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lamesadevenn: Part Four

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Site in hand, lamesadevenn began developing a design and program that would be cutting-edge and strikingly original—and of questionable feasibility.

In this series, trace the evolution of lamesadevenn, an international collaborative of architects, product designers and communication specialists who are redefining how and why we design. They’ve brought in journalist Seth Biderman and illustrator Nacho Durá to chronicle their “living projects,” like the Rancho—a live/work space designed to foster community and sustainable values in Santa Fe, New Mexico. Part four: At the Drawing Board…

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  As the bridges were fixed and sewage lines extended at lamesadevenn’s newly purchased Santa Fe site, collaborators from Spain to San Francisco set about creating a design that would capture their own forward-thinking spirit, and also meet the needs of La Mesita, the social profit organization who hoped to set up shop in the building when it was complete. Pictured here: Santiago Buraglia and Christian Alba (background) working on the topographical model at their Valencia, Spain, studio.
    As the bridges were fixed and sewage lines extended at lamesadevenn’s newly purchased Santa Fe site, collaborators from Spain to San Francisco set about creating a design that would capture their own forward-thinking spirit, and also meet the needs of La Mesita, the social profit organization who hoped to set up shop in the building when it was complete. Pictured here: Santiago Buraglia and Christian Alba (background) working on the topographical model at their Valencia, Spain, studio.
  • 
  The primary inspiration for the various Rancho siting strategies came from a previous lamesadevenn project submitted to a national design competition for a cultural center in the heart of Spain’s proud Basque country. For that project, Alba+Buraglia Arquitectura collaborated with Irene Reviriego and Brendan Callahan’s design company, Semigood, to explore siting strategies that successfully integrated the built and natural environments. Shown here are a diagram and rendering from that project, demonstrating how they designed the cultural center to be an extension of the topography—a technique that would prove not only desirable, but also necessary, in the unstable soils of New Mexico.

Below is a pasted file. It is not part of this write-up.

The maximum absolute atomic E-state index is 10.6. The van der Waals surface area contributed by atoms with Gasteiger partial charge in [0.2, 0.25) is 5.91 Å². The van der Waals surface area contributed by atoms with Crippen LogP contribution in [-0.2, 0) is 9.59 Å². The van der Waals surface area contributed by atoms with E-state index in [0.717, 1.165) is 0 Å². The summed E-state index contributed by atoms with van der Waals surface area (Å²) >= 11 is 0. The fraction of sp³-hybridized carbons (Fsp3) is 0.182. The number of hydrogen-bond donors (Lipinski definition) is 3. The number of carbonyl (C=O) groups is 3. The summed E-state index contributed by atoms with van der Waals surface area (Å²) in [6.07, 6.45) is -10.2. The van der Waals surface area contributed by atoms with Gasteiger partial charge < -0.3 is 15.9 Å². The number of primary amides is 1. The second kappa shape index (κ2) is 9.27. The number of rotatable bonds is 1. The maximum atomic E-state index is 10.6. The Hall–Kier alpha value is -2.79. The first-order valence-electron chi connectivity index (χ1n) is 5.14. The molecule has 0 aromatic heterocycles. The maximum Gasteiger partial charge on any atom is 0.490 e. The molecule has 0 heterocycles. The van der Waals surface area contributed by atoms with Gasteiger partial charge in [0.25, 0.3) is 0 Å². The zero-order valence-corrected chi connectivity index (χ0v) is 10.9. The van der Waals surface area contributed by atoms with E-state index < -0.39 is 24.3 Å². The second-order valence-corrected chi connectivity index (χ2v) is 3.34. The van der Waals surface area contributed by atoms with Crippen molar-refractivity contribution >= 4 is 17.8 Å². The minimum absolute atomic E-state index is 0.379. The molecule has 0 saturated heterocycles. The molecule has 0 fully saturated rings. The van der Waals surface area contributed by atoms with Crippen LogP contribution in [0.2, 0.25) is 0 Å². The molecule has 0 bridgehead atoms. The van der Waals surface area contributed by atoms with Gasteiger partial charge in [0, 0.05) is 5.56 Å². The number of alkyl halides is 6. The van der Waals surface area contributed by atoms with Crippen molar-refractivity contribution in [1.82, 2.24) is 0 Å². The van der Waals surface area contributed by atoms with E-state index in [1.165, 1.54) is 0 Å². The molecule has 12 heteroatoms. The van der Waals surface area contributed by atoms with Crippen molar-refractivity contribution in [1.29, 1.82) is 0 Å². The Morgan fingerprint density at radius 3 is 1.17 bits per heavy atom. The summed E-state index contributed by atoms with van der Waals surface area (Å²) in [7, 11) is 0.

The primary inspiration for the various Rancho siting strategies came from a previous lamesadevenn project submitted to a national design competition for a cultural center in the heart of Spain’s proud Basque country. For that project, Alba+Buraglia Arquitectura collaborated with Irene Reviriego and Brendan Callahan’s design company, Semigood, to explore siting strategies that successfully integrated the built and natural environments. Shown here are a diagram and rendering from that project, demonstrating how they designed the cultural center to be an extension of the topography—a technique that would prove not only desirable, but also necessary, in the unstable soils of New Mexico.
  • 
  The vision of a building blended into the landscape sat well with the neighbors, a loose affiliation of sustainability-minded folks who called their small community "La Resolana." As a testament to their environmental commitment the residents all developed their lots in a way that would mitigate human-caused erosion in an effort help the land restore itself.

The rendering presented here, however, proved too good to be true. Feasibility studies by E/CA and Engineering Analytics made it clear that a sunken building would be far too costly—excavating the expansive soils and building the required foundation systems would eat up most of the entire budget. Voices were raised, cell phones slammed, but in the end there was no other option: it was back to the drawing board.
    The vision of a building blended into the landscape sat well with the neighbors, a loose affiliation of sustainability-minded folks who called their small community "La Resolana." As a testament to their environmental commitment the residents all developed their lots in a way that would mitigate human-caused erosion in an effort help the land restore itself. The rendering presented here, however, proved too good to be true. Feasibility studies by E/CA and Engineering Analytics made it clear that a sunken building would be far too costly—excavating the expansive soils and building the required foundation systems would eat up most of the entire budget. Voices were raised, cell phones slammed, but in the end there was no other option: it was back to the drawing board.
  • 
  By late 2010, the site was buildable, and an alternate design had taken shape. This artistic rendition shows how lamesadevenn’s altered design worked with the natural flow of the land, addressing the erosion issue. The boxy shapes are the different “volumes” of the building, which are strategically positioned to modify unhealthy drainage patterns and create restorative bioswales—a landscape design element that helps manage stormwater.
    By late 2010, the site was buildable, and an alternate design had taken shape. This artistic rendition shows how lamesadevenn’s altered design worked with the natural flow of the land, addressing the erosion issue. The boxy shapes are the different “volumes” of the building, which are strategically positioned to modify unhealthy drainage patterns and create restorative bioswales—a landscape design element that helps manage stormwater.